Like

  6. Kara says:

    Could you please give your recipe for the rice? We are having friends over and want to use the rice in the meal. Thanks!

    Like

    • culinaryease says:

      I am sorry for not responding sooner. I have been extremely busy. Do you still want the rice recipe? I can create a new post for future if you still desire it. And you can always email me at culinaryease@optonline.net

      Like

    • culinaryease says:

      I know this is a long time coming, and i will fine tune it. It is hard for me to do the rice recipe. I have been working on it, but I never do it the same way twice.

      Basically, you need day old rice or make fresh rice and freeze for a few hours. Fresh made rice will turn mushy.

      For the sauce, I use a mix of sesame oil (1 TBS), teriyaki and soy sauce (1 TBS ea), a splash of mirin/rice cooking wine (1 TBS), black pepper (couple pinches), garlic (2 cloves) and ginger (Thumb sized diced) and a splash of rice vinegar (couple shakes). I usually put it in a glass jar and shake it all up. This becomes the sauce.

      For vegetables, up to you. Frozen peas, sliced bell peppers (or hot if you like), sliced onions, and scallions are basics. But you can really use anything (Broccoli, bean sprouts, zucchini, summer squash, etc.. just make bite sized). If you want meat, chicken works great. It just absorbs flavor very well. Dice it up.

      Step 1: Cook the chicken in sesame oil, black pepper and some of the sauce until cooked through. Remove to a plate/bowl.
      Step 2: Cook the vegetables in sesame oil, black pepper until they just begin to soften (about 2 minutes). remove to a plate/bowl.
      Step 3: Cook the rice: Add the rice to the pan/wok, toss gently in any remaining sauces, then add in the sauce about 2 minutes later. Let it absorb the sauce and rest in between tossing – as it need to sear. Toss every minute for about 6 minutes.
      Step 4: Add in all of the other ingredients, toss and ensure all is warm then serve.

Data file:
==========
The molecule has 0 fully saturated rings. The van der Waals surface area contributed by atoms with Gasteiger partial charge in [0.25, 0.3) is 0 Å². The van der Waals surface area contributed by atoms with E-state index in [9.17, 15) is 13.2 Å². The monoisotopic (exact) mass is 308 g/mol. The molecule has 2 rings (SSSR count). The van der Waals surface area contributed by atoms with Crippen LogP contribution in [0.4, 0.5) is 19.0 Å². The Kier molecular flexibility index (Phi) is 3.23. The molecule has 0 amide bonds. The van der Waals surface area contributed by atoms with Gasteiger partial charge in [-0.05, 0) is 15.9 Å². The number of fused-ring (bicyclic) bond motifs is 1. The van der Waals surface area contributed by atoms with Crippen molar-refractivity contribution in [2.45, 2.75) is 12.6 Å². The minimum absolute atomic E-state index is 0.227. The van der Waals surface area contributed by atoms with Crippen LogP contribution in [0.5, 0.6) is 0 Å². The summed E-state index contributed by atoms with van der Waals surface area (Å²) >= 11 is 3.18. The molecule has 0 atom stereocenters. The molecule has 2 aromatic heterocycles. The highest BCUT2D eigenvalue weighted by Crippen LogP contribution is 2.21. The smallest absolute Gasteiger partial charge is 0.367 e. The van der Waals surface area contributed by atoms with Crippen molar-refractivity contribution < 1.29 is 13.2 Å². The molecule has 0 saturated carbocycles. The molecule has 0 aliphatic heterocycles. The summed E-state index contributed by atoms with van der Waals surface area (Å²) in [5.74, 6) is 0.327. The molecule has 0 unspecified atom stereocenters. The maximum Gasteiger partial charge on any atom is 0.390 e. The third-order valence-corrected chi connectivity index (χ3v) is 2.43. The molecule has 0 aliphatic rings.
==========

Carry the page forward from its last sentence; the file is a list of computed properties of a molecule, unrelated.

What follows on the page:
Like

  7. mandrac8 says:

    I would actually love afried rice recipe!

    Like

    • culinaryease says:

      I will work on that. Fried Rice requires at least one day old refrigerated rice. It is a good way to transform left overs and/or frozen vegetables.

      Using a wok is best, however it can be done in a large skillet.

      I will get a recipe out soon. Chicken fried rice is one of my son’s favorites! I do make it often.

      Like

  8. mandrac says:

    Made multiple times and delish…but im always substituting something lol rice cooking wine….-mirin?

    Like

    • culinaryease says:

      rice cooking wine and mirin are very similar, so is sherry cooking wine. They can all be substituted. Except you may want to add a pinch of sugar if using sherry cooking wine. Substituting is great. I do it all the time – depends what I have in the fridge and pantry.

      Like

  9. Haven says:

    Hi! Thank you so much for posting this amazing menu! I will have to make this one day! The only thing I was confused about was the hibachi oil. Do you buy it or do you have to make it? Can you please explain? Thank you for all your hard work.

    Like

    • culinaryease says:

      I usually buy it. I like the Joyce Chen varieties. I responded to an earlier post on how you can make your own. If you don’t have any, sesame oil or canola oil along with garlic and ginger will do just fine.

      Like

  10. Barbarainnc says:

    Do you make wok seasoned oil or buy it? What is it seasoned with?? 🙂 🙂

    Like

    • culinaryease says:

      I usually buy it. It can be made. It is typically canola oil flavored with garlic and ginger. You can gently set a pot on the stove over very low heat, add diced garlic, ginger or other flavors and let go until they are tender. Then strain the oil and you have seasoned oil.

      Like